After one month the mould was finished and the parts for the first boat were laminated. The mould construction, especially for the deck mould was very complex. To grind and polish the many small surfaces and curves took forever. To make the deck fit into the hull, we glued a 1mm thick plastic strip on the edge of the first negative mould and smoothed it on. This gave us an approx. 10mm high adhesive edge which should fit exactly into the hull. The less you have to putty later, the lighter the yacht will be.

The first deck and the first hull fit well together, are stable but still too heavy. Hull and deck have been sawn off by sawing off the edges and sanding them down is certainly even easier. But we build new ones anyway. We want to build a finished hull lighter than 1.5kg. In the surfaces of the deck we reduce from 2 layers 200g carbon to one layer 200g carbon, in the curves to 2 layers 100g glass. The glass can be laminated better without air inclusions compared to carbon. With the deck we do not draw a vacuum, because the fabric layers have already slipped several times in the small details when creating the vacuum.

Test, test, test

Well, the ship worked at first good, only the person at the Rc system has to be able to operate all this. So that canting keel, gennaker and sails harmonized properly, we had to practice a bit more. Conclusion: The boat is very well balanced, daggerboards and canting keel harmonize even better than on the prototype. Then the boat was really loaded in wind and waves to see where the first thing that gets blown away was.

The basic canting keel/daggerboard function worked there as well, but a bit slowly and the uprighting moment could be higher. So we lengthened the keel again and ordered a stronger keel winch. The RMG 380EL is coming on board, which allows a smaller drum diameter with 9 revolutions and therefore has more power. The winch also has a more powerful engine than the 280 EL.

While waiting for the winch (comes from Australia) and we tested with the long fixed keel. A lot of detail work is necessary before such a ship works reliably, e.g. we replaced the metal brackets in the wetbox with carbon. This way the blocks come closer to the hull wall and the keel can be brought about 2cm higher. The new brackets are much easier to remove in case the Dyneema line for the keel control needs to be replaced and the new guides are smoother.

This makes you think about whether to steer the keel with a Giro ... how boring ... or find a system with longer, more sensitive controls. Especially the gennaker requires more feeling. More than 3 m sheet length have to be steered sensitively with the stick ... Meanwhile the prototype number 2, i.e. the first boat out of the mould, is almost finished and is being painted. Fire red metallic and black.... At least we built 5 boats, which are all sold now. A complete set wit all sails and radio was appr. 15.000,- EUR.

The weight table/weight in g/part

1500 Hull+Deck

2200 keel

360 Battery

175 Sail servo

40 Rudder servo

67 Gennaker winch

67 Furler winch

120 Keel winch

20 Recipients

30 hatches, large (3 pieces)

10 Hatch, small

150 Mast

100 sails

100 Fittings

120 2 oars (60g)

Here is one of the typical to-do lists in the test phase:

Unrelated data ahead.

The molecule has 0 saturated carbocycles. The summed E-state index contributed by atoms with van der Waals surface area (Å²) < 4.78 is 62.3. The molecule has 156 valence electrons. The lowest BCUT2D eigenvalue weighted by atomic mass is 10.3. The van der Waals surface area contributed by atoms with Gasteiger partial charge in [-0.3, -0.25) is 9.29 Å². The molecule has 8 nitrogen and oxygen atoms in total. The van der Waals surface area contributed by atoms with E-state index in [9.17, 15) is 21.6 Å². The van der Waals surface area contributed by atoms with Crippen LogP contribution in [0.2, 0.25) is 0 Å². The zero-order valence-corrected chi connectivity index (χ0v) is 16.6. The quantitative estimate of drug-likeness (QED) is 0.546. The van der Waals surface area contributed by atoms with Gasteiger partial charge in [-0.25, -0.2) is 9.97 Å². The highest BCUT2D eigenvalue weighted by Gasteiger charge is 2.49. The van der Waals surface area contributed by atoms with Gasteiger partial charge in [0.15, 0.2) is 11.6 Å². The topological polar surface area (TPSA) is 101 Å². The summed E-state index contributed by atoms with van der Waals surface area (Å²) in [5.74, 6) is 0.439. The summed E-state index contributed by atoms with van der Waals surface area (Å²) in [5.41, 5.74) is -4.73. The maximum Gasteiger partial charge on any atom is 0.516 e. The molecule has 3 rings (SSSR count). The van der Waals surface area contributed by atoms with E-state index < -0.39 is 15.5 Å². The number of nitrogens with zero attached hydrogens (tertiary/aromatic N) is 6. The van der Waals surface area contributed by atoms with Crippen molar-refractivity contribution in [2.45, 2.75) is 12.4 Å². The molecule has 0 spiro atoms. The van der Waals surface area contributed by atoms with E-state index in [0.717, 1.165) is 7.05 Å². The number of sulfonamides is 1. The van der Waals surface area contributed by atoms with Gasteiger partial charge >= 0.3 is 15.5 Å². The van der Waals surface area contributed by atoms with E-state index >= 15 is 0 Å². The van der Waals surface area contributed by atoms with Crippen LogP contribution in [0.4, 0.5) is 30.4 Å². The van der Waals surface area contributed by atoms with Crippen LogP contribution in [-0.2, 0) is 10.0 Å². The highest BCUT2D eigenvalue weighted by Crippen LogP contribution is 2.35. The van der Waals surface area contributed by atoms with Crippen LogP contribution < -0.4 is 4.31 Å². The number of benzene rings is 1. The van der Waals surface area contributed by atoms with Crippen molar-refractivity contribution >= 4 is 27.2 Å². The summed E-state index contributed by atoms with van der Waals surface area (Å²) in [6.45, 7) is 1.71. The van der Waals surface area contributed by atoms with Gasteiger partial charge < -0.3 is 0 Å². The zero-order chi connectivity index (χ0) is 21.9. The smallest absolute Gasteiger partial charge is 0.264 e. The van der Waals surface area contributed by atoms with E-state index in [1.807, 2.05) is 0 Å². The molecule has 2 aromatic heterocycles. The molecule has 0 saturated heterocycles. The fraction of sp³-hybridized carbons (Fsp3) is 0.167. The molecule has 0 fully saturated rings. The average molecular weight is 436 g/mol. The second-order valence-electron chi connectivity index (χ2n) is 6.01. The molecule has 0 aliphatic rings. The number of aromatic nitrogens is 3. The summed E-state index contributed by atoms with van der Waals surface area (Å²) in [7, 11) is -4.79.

- Mount deflection blocks Rudder lines at the correct angle

- Adjust rudder exactly, too much play

- Adjust the upper edge of the rudder more precisely to the hull. Too early stalls under gennaker.

- Improve hydrodynamic design of fixed keel top edge

- Attach the water stay. Gennaker detaches in violent booms.

- Forward hatch must be flush with the deck. Gennaker sheet snagged.

- Furler line: Why is the wind blowing? Check setting of overload switch!

- Furler line should be longer - enlarge drum. If there is a lot of wind, the gennaker does not roll up fully.

- Replace the pretty polyester gennaker sheets with white ones made of smooth Dyneema. Less friction in the jibe.

- Install carbon servo arm. Bent aluminum.

- Deburr all gennaker sheets and sheet blocks

- Gennaker sheet as short as possible

- Adjust the rudder correctly, especially the upper edge to the hull. The gap must be as small as possible

- Adjust fixed keel better

- rear sheet pods do not have enough food. Reinforce deck

- Countersink the screws on the wall pedestals. The sheet remains hanging on the round-head screws

- The gennaker sheet gets caught on the carabiner on the mainsail clew. Find a solution.

- Mainsail middle wind and strong wind must be battened in the upper third

- Luff curve Jib centre wind has too much sag in the middle.

- Think of a shroud tensioner safety device

- Move the starting point for the strong wind jib downwards

- Guide eye Furler line must be closer to the drum

- Sheet block collides with rudder line. Displace the feedthrough.

- Longer rubber with 1:6 reduction for the furler line, so that the gennaker rolls out easier

- Backstay for strong wind must be positioned exactly at the strong wind gennaker attachment point

- Daggerboard circuit collides with sheet guide. Displace guide eyes

- Gennaker sheet blocks must be more strongly lined. Screws loosen

- Reinforce the groove of the carbon mast at the bottom. If you change the sails quickly, you will damage them too easily. With glass fibre 50g.

- Extend the backstay spreader

- Knot the rubbers for the gennaker sheet rotation differently, or secure the knots with superglue

- Safety line to the battery plug. It's hard to get at with thick fingers.

- Tinker cleat on screws on daggerboards to be able to tension daggerboard adjustments. Too much play.

- Canting keel winch line must be thicker. Stable enough, but too thin for the fingers/clamps, can hardly be used.

... and 100 other small things that were noticed during the process and were immediately corrected ...

1,048 Ansichten

Hans Genthe


+971-5 444 27 158

  • LinkedIn Social Icon
  • Facebook Social Icon
  • Youtube

©2019 Hans Genthe.